This is a structural problem. Many bank scams work because people don’t trust their banks, and because they know they can’t walk into a branch and get good advice, for example. Corporations make people vulnerable, so it’s no wonder they find themselves in all manner of bad situations, desperate to get help from somewhere. If we want to stem the epidemic of scams, large firms are going to have to start offering better customer service.
Typically, a debt relief scam begins with someone reaching out to you with a promise to reduce or settle your debt. They may even claim to be able to remove any negative information from your credit report. In exchange, you pay them an upfront fee for their services. These charges can sometimes be outrageously expensive. For example, in a 2022 lawsuit against a company called “ARCO Services” or “American Consumer Rights Organization”, the Federal Trade Commission (FTC) stated that ARCO charged some consumers upfront fees as high as $18,000 falsely promising to eliminate their debt.
Fortunately there is a bright line to look for when detecting debt relief scams: Up front fees are illegal. That’s been true since 2010. (As an aside, I chuckle each time I hear a debt relief company advertise no up-front fees as ‘benefit’ of their program, since these firms opposed this rule kicking and screaming when it was put into place).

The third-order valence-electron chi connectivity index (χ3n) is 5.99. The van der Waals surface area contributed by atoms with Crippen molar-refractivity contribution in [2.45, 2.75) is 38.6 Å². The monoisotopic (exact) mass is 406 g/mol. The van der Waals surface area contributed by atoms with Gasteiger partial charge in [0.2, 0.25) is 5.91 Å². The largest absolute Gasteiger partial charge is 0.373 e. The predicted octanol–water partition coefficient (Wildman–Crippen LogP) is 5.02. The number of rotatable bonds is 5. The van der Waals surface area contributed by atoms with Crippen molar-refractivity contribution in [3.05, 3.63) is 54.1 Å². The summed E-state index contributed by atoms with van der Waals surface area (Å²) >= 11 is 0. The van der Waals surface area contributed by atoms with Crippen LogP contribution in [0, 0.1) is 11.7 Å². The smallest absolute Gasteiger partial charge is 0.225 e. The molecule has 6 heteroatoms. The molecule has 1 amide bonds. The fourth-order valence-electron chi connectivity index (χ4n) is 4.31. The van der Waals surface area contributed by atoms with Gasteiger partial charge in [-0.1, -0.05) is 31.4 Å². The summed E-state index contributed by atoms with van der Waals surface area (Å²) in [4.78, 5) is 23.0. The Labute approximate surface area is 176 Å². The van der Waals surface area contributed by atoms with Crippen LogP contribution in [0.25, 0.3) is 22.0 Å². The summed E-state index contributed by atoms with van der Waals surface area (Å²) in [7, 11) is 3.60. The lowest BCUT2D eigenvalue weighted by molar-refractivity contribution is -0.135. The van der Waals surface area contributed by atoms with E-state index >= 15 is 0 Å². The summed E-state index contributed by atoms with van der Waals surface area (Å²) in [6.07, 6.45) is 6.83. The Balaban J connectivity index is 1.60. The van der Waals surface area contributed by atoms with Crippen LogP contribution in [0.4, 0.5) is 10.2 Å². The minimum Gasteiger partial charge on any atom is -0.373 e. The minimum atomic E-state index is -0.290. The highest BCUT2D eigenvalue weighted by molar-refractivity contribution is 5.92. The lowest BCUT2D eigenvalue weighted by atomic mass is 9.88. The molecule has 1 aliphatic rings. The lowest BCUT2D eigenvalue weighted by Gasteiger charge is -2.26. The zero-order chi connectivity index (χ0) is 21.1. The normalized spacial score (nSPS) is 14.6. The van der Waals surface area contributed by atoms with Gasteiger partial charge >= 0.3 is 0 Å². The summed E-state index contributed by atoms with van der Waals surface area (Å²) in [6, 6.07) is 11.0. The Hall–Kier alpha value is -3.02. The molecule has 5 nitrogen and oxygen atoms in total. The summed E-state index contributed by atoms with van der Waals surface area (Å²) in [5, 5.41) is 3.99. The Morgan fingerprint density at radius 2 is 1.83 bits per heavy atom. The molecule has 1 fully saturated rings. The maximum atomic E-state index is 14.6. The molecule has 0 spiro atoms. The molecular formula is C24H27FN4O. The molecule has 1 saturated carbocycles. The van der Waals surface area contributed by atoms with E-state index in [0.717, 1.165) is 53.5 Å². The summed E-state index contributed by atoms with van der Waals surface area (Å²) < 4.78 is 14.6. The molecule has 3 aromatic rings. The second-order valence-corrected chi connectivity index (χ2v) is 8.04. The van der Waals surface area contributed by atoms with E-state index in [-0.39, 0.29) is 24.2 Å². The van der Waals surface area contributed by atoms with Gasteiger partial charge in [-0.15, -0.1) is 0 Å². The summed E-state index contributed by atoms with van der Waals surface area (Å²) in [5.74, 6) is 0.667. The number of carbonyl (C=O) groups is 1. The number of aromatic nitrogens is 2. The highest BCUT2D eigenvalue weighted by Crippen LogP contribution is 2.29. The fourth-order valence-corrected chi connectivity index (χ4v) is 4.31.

Again, someone desperate for help with debt is vulnerable and might be tempted to try something radical. Talk to your families and friends before taking signing up with any of these companies. Never pay up front fees.
Home improvement scams have been around since…there have been homes, I would think. But they have a new name I’d not heard before — “woodchucking,” says NBC Washington
Authorities are warning senior citizens who live alone in their homes to be aware that now is the peak time of the year for this kind of scam, referred to as “woodchucking.” The scammers, often people with little home repair experience, con victims into believing their houses need expensive emergency fixes which are either unnecessary or never done.
Prosecutors said (criminals) took the couple’s money for repairs that were ultimately never done.
The scam begins with a ‘limpia,’ which in the Latino and Hispanic community is a ‘spiritual cleansing’ that removes negative energy and replaces it with good feelings and more money. “They’re just randomly picking houses but using information like ‘your neighbor down the street told me to come to see you; I know so, and so they told me to come to see you,’” said Det. Richard Encinas with Mesa Police.
After gaining the trust of homeowners or renters, Encinas says they offer a ‘limpia.’ But instead, these suspects are taking advantage of spiritual people and have gotten away with $8,000 worth of money and jewelry. “They know this, and that is why they target these people specifically with the whole intent of robbing them,” Encinas said.